All musical tones are based on the harmonic series – whether it be a length of brass pipe, a church bell or a taut length of string, all instruments are subject to harmonics. The harmonic series are a sequence of pitches relating to a lower pitch (or fundamental note,as it is often called). Therefore a sound of a certain number of vibrations will also cause overtones to resonate in a ratio to that sound eg. a 100 Hz sound will be accompanied by overtones of 200, 300 and 400 Hz,and so on. All musical sounds possess all the notes of the harmonic series and it is the way these notes are blended together that gives sounds their individual ‘timbre’ or texture. Therefore the blend of the harmonic series in an oboe is different from that on a violin.
The harmonic series has been at the heart of tuning and temperament for thousands of years, before the standardisation of pitch into what we call ‘equal temperament’. This tuning system which has only gained universal currency in the last hundred years is the least understood of all musical concepts as it has been so wholly embraced. In so doing, not only has it ironed out music into 12 strictly equal semitones (robbing it of much of it’s harmonic character) but it also goes against the natural laws of the harmonic series. This is why even the world’s finest orchestras can have irreconcilable tuning issues.
For a full explanation of this all-encompassing musical dilemma I would like to heartily recommend Ross W. Duffin’s ‘How Equal Temperament Ruined Harmony (and Why You Should Care). An organist friend of mine passionate about various tuning systems brought it to my attention it and it is scholarly, concise and a hugely entertaining read.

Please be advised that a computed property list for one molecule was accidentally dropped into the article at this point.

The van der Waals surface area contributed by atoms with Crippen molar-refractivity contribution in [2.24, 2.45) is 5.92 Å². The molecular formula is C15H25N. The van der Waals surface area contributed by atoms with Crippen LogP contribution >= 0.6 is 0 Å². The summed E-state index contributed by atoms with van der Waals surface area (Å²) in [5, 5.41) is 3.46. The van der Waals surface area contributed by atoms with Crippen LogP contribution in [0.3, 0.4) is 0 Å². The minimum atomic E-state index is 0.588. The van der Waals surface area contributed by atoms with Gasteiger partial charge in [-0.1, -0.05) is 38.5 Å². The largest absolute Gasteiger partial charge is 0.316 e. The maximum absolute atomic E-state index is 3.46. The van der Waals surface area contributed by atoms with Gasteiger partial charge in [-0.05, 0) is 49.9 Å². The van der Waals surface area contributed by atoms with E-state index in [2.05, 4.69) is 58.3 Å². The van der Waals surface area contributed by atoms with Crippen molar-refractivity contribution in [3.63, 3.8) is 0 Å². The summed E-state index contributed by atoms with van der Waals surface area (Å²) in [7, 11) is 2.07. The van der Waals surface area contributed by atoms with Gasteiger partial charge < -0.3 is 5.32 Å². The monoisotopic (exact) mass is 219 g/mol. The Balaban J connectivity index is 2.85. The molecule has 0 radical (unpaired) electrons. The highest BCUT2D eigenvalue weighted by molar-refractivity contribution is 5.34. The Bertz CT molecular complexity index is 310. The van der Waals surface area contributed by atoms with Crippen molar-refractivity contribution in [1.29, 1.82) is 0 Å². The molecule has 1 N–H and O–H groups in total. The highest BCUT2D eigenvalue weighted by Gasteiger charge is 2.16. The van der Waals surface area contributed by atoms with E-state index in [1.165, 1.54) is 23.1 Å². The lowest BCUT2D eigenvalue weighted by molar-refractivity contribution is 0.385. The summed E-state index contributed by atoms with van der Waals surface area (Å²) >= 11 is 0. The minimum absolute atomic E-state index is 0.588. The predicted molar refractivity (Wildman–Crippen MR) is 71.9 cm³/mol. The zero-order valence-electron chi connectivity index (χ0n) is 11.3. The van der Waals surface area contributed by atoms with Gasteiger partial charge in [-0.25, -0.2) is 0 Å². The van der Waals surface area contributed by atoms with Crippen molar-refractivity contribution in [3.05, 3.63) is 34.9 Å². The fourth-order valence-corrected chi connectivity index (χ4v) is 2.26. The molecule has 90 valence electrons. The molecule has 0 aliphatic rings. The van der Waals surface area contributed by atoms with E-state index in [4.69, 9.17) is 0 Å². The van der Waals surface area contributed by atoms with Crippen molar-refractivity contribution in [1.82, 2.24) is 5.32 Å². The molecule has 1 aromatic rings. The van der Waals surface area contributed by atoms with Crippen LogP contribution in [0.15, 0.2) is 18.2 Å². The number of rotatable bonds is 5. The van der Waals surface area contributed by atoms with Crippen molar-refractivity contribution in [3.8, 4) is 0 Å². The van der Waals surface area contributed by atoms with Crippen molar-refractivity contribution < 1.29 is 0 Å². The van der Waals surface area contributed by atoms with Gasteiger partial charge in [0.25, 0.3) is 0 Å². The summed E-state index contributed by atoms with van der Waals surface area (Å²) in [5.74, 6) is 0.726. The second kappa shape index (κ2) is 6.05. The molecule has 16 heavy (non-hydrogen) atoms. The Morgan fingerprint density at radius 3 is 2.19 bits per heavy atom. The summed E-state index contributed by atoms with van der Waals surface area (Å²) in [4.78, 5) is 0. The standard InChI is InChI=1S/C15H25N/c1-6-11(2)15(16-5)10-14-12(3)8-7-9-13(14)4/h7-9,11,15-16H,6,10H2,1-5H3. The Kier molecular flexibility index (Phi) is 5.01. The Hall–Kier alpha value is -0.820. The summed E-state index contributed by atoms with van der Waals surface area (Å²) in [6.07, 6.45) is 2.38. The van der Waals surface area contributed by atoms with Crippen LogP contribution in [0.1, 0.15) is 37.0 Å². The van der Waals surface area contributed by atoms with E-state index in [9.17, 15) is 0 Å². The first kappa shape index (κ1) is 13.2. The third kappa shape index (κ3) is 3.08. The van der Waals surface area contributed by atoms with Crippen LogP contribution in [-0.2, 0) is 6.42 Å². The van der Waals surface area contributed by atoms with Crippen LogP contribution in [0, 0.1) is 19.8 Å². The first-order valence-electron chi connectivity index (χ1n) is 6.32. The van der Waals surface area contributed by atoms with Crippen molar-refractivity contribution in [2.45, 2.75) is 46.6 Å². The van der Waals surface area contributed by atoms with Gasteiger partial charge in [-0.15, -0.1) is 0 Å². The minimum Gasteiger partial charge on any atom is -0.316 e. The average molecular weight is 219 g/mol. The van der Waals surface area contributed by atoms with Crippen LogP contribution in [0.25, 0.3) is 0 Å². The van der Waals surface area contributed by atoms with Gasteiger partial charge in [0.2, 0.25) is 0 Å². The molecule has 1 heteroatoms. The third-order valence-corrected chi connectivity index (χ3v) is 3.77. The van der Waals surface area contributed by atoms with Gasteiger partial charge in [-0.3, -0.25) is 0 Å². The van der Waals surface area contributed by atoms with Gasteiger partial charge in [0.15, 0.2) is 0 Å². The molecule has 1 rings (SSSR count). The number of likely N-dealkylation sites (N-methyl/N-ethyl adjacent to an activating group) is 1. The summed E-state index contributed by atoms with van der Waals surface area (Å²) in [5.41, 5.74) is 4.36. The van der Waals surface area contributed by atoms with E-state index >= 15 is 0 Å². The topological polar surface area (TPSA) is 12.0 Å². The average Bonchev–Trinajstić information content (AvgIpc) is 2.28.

On all stringed istruments the harmonic series reveals itself as described above. Therefore when a string is foreshortened (or ‘stopped’) by a finger the same ratios apply eg. there is a harmonic exactly half way up each string (ratio 2:1) sounding an octave above the open string. The second one is a fifth higher than that (ratio 3:2) and so on. These notes are called harmonics and can be played by touching the left hand finger very gently on the string with a fast and light bow speed (in a similar way to making a wine glass produce a pitch by running one’s finger along the rim of the glass). The note thus produced is pure, clear with a flute-like quality different from any non-harmonic notes.
All the instruments in a string section are also capable of producing ‘artificial’ harmonics. These mimic the tonal qualities of a harmonic but produce notes of a higher pitch than the natural note in the same way. The lower finger ‘stops’ a note in the conventional way with a higher finger gently touching the string at the interval of a fourth above to produce a note two octaves higher than the lower finger. In this manner, it is possible to play whole melodies transforming the sound of the instrument into a completely different timbre.
In the context of a string arrangement, harmonics can produce an ‘other worldly’, ‘eerie’ quality that can add a real sense of mystery and magic to a piece, even when mixed in with other instruments in a track, the effect is haunting!